Our solution can be split into two simpler steps:

- Looping through the “lines” formed by each consecutive pair of points, and finding which of the lines our balloon is currently on.
- Finding the
**coordinate** of the balloon given its **progress** along the smaller line.

### Line Identification

To find out which one of the lines our balloon is currently on, we can iterate through each of the points that make up our path, “travelling” from one point to the next.

We can store a variable representing total **remaining** distance to find which of the lines our balloon currently lies on. Let us call this variable `remainingDist`

.

At the beginning, this distance will be equal to the total travel distance that is inputted via the method parameter.

When we start looping through the `ArrayList`

, we will compare the length of the **current line** and the remaining distance left to travel.

Line Indexes

Recall that at a line is made up of two consecutive `PVectors`

.

To iterate through each line, we use a for loop, such that at every index `i`

, the line is composed of `points.get(i)`

and `points.get(i + 1)`

. To prevent errors, we will loop to the second-last index rather than the last, as `points.get(i + 1)`

will otherwise attempt to access an index out of bounds.

The length of the current line can be found using the built-in `dist(float x1, float y1, float x2, float y2)`

function to find the distance between two points using the pythagorean theorem.

Let’s say we have an imaginary balloon that is moving along the path and needs to travel the initial `travelDistance`

.

If the remaining distance left to travel is **greater than or equal to** the length of the line we’re on, we can **move** to the next **point** in the path. The remaining distance left to travel now decreases by the length of this line.

If the remaining distance left to travel is **smaller** than the length of the line we’re on, this must mean that the balloon is **directly** on top of this current line formed by `points.get(i)`

and `points.get(i + 1)`

. We can now move on to the second step and exit out of our loop.

- If by the
**end of the loop**, the remaining distance left to travel is still greater than zero (and thus, we have not broken out of the loop), this means that we have travelled to the end of the path, and can **return** the **last point** inside the path.

### Progress Identification

Now that we know which two points our line is between, we can use math to figure out the exact location of our balloon.

If our `remainingDist`

is not zero at this point, we will still have some distance left to travel along the **line** we are currently on, **starting from the point**, `points.get(i)`

.

Let us call this point, `currentPoint`

and the next point that forms a line with the current point, `nextPoint`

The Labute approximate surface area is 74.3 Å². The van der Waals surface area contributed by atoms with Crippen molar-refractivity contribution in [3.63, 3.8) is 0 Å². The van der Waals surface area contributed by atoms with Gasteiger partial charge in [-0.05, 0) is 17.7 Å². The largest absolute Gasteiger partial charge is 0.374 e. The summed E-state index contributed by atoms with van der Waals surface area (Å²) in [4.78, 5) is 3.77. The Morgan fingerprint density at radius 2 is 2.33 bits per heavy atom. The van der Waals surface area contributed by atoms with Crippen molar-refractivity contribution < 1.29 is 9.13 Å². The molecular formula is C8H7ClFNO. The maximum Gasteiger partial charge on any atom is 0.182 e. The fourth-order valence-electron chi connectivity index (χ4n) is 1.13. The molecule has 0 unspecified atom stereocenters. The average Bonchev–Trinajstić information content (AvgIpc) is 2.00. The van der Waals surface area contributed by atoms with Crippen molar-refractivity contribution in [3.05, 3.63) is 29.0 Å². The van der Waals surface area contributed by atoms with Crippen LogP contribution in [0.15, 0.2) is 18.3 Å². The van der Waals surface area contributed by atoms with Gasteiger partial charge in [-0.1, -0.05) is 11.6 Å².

.

In order to figure out where our balloon is, we can find a percent ratio between `remainingDist`

and the length of the current line. This effectively gives us the **progress** travelled along the current line.

By breaking down this line into **horizontal and vertical components**, we can determine the distance you will need to travel left/right and the distance you will need to travel up/down to get from `currentPoint`

to `nextPoint`

.

Multiplying these components by the aforementioned **progress** will give us the exact values for how far left/right and how far up/down our balloon has **travelled** from `currentPoint`

. Adding these new values to the co-ordinates of `currentPoint`

will thus yield us with the location of the balloon, ready to return from our function!

Full Code

```
PVector getLocation(float travelDistance)
{
float remainingDist = travelDistance;
for (int i = 0; i < points.size() - 1; i++) {
PVector currentPoint = points.get(i);
PVector nextPoint = points.get(i + 1);
float distance = dist(currentPoint.x, currentPoint.y, nextPoint.x, nextPoint.y);
// Finding the length of an individual line using the built-in dist() function (Pythagorean Theorem)
if (remainingDist < distance) {
// Step 2 - In between two points
float travelProgress = remainingDist / distance;
// travelProgress is the percent ratio of the remaining travel distance and the distance of the line the balloon is on
// This will always be less than 1, if it was greater, this else code wouldn't run (remainingDist >= distance)
float xDist = nextPoint.x - currentPoint.x;
float yDist = nextPoint.y - currentPoint.y;
// We take the x and y distance between the two points along the line, multiply these distances by the ratio and add them to the FIRST point to get the specific location
// This works because our ratio represents the travel progress - if it is close to 0, we are close to the first point, if it is close to 1, it is close to the second point
float x = currentPoint.x + xDist * travelProgress;
float y = currentPoint.y + yDist * travelProgress;
return new PVector(x, y);
} else {
remainingDist -= distance;
// As we loop through lines, we subtract the length of the line from the travel distance. This signifies a "remainding" travel distance from the nextPoint.
// If the remaining travel distance is SMALLER than the distance of our current line, we know that we are in between two points and we can move onto the second step.
}
}
// At end of path
return points.get(points.size() - 1);
}
```